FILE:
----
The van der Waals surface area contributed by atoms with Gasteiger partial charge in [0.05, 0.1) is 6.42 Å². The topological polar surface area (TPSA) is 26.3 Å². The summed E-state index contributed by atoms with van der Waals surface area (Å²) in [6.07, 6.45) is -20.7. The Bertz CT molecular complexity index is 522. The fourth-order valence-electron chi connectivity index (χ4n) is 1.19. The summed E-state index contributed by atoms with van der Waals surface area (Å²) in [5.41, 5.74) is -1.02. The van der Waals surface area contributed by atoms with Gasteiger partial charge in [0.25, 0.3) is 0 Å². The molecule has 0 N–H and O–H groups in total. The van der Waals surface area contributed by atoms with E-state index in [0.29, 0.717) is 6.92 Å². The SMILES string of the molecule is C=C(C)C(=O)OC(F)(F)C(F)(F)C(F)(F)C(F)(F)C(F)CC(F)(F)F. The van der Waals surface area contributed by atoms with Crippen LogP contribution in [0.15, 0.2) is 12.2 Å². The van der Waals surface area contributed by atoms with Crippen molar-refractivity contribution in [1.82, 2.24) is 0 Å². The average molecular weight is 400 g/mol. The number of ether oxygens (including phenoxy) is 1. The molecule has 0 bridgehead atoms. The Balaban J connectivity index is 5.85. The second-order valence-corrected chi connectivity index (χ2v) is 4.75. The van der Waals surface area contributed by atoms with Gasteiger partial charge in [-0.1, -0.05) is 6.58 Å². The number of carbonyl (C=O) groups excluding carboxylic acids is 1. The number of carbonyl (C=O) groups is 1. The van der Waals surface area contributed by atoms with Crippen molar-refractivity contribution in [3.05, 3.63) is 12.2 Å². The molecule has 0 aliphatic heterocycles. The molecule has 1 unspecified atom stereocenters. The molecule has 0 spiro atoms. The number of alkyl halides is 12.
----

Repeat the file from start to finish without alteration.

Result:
The van der Waals surface area contributed by atoms with Gasteiger partial charge in [0.05, 0.1) is 6.42 Å². The topological polar surface area (TPSA) is 26.3 Å². The summed E-state index contributed by atoms with van der Waals surface area (Å²) in [6.07, 6.45) is -20.7. The Bertz CT molecular complexity index is 522. The fourth-order valence-electron chi connectivity index (χ4n) is 1.19. The summed E-state index contributed by atoms with van der Waals surface area (Å²) in [5.41, 5.74) is -1.02. The van der Waals surface area contributed by atoms with Gasteiger partial charge in [0.25, 0.3) is 0 Å². The molecule has 0 N–H and O–H groups in total. The van der Waals surface area contributed by atoms with E-state index in [0.29, 0.717) is 6.92 Å². The SMILES string of the molecule is C=C(C)C(=O)OC(F)(F)C(F)(F)C(F)(F)C(F)(F)C(F)CC(F)(F)F. The van der Waals surface area contributed by atoms with Crippen LogP contribution in [0.15, 0.2) is 12.2 Å². The van der Waals surface area contributed by atoms with Crippen molar-refractivity contribution in [1.82, 2.24) is 0 Å². The average molecular weight is 400 g/mol. The number of ether oxygens (including phenoxy) is 1. The molecule has 0 bridgehead atoms. The Balaban J connectivity index is 5.85. The second-order valence-corrected chi connectivity index (χ2v) is 4.75. The van der Waals surface area contributed by atoms with Gasteiger partial charge in [-0.1, -0.05) is 6.58 Å². The number of carbonyl (C=O) groups excluding carboxylic acids is 1. The number of carbonyl (C=O) groups is 1. The van der Waals surface area contributed by atoms with Crippen molar-refractivity contribution in [3.05, 3.63) is 12.2 Å². The molecule has 0 aliphatic heterocycles. The molecule has 1 unspecified atom stereocenters. The molecule has 0 spiro atoms. The number of alkyl halides is 12.